In the 1970s, he has the leading parts in several films by Wim Verstappen and Pim de la Parra: Blue Movie (1971), VD (1972) and Dakota (1974). He also starred in Bert Haanstra's 1975 film Dokter Pulder zaait papavers, which was entered into the 26th Berlin International Film Festival. Around the same time, he also was a regular panel member in the game show Wie van de drie, the Dutch version of To Tell the Truth. Furthermore, he performed in commercials for Shell and Zwitserleven, the Dutch branch of insurance company Swiss Life.
Between 1981 and 1985, he performed in Mensen zoals jij en ik (based on the German TV series Leute wie du und ich), a series of short stories written by Herbert Reinecker. In each episode, Brusse played a different character, including a taxi driver, a clown, a seducer and a business man.
In 2002, he released under his own management Vader is zo stil de laatste tijd, a personal documentary about aging. In 2004, he was one of the leading actors in the TV drama series De Erfenis.
Kees Brusse was married five times and had two children. From 1948 to 1953, he was married to Wim Kan's assistant Pam Henning. In 1954, he married actress Mieke Verstraete, with whom he had a daughter. In 1975, he married Marlou Peters. They got a daughter as well.
In 1986, he married Sonja Boerrigter. With her Brusse left The Netherlands in 1988. They went to live in Bonaire, France and Australia. Boerrigter died in 2000. He spent his final years in Perth with his fifth wife, Joan St. Clair. In 2008, he returned briefly to The Netherlands for the release of his autobiography, co-written by Henk van der Horst. He suffered from emphysema and was officially declared blind.
Awards and recognition
For Mensen zoals jij en ik, he won the 1982 Gouden Televizier-Ring, the most important Dutch audience award for TV programmes.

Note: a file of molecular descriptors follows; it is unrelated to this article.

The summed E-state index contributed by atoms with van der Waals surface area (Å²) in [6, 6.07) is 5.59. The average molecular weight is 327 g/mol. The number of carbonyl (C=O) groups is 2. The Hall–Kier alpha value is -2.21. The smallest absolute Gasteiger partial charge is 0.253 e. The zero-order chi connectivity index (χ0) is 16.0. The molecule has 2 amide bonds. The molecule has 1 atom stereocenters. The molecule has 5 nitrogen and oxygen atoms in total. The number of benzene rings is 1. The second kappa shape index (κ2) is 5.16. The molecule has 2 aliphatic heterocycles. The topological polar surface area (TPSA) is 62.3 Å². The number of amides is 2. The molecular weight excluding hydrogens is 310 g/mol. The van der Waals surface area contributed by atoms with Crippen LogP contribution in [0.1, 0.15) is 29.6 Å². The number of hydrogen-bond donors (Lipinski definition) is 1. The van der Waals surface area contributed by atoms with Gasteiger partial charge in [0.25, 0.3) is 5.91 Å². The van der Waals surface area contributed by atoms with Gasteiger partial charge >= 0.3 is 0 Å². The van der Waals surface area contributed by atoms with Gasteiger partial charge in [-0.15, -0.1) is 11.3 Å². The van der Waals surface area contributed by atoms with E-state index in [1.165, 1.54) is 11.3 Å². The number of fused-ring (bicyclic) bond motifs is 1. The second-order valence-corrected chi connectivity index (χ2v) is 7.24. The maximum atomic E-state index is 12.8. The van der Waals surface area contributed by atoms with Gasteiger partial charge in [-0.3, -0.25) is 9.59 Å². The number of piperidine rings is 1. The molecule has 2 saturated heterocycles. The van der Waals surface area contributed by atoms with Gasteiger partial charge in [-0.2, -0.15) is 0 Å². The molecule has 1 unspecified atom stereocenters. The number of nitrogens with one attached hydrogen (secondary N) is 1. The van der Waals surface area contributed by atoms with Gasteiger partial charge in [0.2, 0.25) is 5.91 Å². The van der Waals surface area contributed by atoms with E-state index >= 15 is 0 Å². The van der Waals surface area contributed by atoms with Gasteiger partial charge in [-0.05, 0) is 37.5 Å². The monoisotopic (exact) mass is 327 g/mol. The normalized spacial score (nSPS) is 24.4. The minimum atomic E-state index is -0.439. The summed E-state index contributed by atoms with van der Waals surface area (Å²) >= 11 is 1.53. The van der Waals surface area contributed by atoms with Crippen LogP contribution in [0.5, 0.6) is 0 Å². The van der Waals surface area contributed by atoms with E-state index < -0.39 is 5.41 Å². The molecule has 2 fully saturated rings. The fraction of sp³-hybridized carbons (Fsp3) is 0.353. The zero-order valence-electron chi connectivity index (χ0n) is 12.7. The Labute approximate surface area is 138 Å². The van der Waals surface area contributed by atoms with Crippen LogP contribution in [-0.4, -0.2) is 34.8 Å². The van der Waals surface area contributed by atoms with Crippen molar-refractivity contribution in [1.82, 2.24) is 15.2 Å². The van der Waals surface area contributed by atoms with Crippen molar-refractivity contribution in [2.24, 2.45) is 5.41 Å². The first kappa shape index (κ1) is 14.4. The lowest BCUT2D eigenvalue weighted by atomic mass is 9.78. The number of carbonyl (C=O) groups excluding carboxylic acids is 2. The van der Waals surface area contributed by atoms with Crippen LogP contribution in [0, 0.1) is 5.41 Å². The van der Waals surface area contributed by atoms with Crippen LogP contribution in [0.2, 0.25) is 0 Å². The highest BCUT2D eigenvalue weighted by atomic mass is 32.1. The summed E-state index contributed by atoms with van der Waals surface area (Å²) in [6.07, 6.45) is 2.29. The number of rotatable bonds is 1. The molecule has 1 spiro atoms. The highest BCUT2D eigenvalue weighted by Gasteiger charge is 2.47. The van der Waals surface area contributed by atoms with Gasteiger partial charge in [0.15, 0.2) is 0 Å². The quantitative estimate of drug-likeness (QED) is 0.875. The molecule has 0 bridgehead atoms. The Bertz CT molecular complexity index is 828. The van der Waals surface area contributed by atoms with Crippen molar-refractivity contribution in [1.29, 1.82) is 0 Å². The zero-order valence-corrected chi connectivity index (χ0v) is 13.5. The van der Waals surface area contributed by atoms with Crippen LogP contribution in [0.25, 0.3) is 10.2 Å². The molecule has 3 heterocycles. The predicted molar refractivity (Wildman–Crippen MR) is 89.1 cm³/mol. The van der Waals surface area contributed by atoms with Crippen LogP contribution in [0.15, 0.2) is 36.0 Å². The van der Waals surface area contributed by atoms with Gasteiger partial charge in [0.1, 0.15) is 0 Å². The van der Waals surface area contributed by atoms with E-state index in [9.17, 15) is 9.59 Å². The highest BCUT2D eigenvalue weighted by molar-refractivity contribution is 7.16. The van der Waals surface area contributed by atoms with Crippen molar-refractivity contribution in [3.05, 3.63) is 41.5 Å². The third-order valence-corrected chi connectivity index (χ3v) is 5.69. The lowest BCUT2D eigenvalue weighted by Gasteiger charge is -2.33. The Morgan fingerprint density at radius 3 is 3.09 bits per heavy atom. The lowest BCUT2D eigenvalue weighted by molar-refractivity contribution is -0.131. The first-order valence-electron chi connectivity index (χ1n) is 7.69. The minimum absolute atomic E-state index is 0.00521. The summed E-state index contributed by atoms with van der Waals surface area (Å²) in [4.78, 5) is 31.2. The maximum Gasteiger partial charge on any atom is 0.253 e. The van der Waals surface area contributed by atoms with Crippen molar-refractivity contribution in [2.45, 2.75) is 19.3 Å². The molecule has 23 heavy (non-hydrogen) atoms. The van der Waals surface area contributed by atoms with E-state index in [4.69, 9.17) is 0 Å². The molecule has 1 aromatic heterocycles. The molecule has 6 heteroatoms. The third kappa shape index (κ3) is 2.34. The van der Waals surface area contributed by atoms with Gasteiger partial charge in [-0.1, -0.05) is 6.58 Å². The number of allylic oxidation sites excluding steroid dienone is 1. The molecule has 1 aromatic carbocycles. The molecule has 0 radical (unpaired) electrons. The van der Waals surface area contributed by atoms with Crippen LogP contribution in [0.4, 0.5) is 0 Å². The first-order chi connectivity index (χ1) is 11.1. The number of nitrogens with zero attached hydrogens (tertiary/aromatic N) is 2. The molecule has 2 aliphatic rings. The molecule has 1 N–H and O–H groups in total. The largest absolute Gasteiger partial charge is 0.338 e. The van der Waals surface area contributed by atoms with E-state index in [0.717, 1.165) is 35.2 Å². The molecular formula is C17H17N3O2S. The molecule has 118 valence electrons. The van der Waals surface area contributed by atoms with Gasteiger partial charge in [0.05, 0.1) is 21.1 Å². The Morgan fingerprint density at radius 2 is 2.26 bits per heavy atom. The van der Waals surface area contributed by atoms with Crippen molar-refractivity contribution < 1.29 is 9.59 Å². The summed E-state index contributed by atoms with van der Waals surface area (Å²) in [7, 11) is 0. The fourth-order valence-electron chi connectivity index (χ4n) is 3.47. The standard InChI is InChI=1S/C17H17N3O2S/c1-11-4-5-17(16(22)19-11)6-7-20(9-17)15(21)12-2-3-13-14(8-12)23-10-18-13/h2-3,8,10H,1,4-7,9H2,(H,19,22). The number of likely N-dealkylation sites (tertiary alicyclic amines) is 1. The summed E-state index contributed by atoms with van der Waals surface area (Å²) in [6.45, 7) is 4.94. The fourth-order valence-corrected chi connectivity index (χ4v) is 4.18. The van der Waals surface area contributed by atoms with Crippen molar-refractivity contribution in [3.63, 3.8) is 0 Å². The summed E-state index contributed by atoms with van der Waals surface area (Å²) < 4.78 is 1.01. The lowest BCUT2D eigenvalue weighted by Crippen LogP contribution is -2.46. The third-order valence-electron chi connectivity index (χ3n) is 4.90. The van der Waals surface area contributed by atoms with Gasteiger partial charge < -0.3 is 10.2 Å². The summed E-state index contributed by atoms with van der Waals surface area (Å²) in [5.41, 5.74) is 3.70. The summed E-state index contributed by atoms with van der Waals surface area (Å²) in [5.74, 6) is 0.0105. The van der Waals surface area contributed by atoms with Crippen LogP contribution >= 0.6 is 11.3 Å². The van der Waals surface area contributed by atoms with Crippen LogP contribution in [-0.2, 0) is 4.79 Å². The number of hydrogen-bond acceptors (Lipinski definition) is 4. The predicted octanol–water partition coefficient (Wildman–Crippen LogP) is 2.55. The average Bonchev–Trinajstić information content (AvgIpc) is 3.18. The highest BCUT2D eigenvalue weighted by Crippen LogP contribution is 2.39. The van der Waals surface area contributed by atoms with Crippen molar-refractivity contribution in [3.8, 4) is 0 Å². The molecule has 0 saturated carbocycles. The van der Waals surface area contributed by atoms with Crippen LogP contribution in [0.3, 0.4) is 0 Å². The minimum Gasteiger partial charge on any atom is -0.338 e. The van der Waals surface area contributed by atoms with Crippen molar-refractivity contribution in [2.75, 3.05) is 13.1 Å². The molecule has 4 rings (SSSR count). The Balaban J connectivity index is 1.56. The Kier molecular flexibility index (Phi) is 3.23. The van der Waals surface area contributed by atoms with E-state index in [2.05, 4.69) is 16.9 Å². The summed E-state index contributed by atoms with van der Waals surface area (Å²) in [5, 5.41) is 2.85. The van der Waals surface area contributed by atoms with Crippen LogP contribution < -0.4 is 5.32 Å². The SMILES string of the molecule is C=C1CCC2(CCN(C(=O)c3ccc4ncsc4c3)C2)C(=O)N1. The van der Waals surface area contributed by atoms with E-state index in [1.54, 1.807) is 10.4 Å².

In 1987, he was appointed Knight in the Order of Orange-Nassau.
- Merijntje Gijzens Jeugd (1936)
- De Dijk is Dicht (1950)
- Ciske de Rat (1955)
- Kleren Maken de Man (1957)
- Jenny (1958)
- Blue Movie (1971)
- Dakota (1974)
- Dokter Pulder zaait papavers (1975)
- Rooie Sien (1975)
- The Right to Know (1996)
- Man, Vrouw, Hondje (1999)
- Remie, Mirjam (2013-12-10). "Acteur Kees Brusse op 88-jarige leeftijd overleden" (in Dutch). NRC Handelsblad. Retrieved 2013-12-14.
- Nauta, Hans (2011-04-22). "Kees Brusse: 'Oud worden is een eenzame bezigheid'" (in Dutch). Trouw. Retrieved 2013-12-14.
- "Acteur en regisseur Kees Brusse (88) overleden". Volkskrant. 2013-12-10. Retrieved 2013-12-14.
- "Acteur Kees Brusse overleden, Dakota te zien op 21 december". EYE Film Institute Netherlands (in Dutch). 2013-12-11. Retrieved 2013-12-14.
- "Kees Brusse" (in Dutch). Theaterencylopedie.nl. Retrieved 2013-12-14.
- "Nederlandse Film boekt records" (in Dutch). Netherlands Film Festival. 2011-11-21. Retrieved 2013-12-14.
- "26th Berlin International Film Festival". Film Affinity. Retrieved 2013-12-10.
- Acteur Kees Brusse overleden (Dutch)
Brusse, Kees; Van der Horst, H. Herinneringen. Ovatie aan het leven. Soesterberg, Uitgeverij Aspekt, 2011. ISBN 9789059114432
- Media related to Kees Brusse at Wikimedia Commons
- Kees Brusse at the Internet Movie Database
- Kees Brusse at Virtual History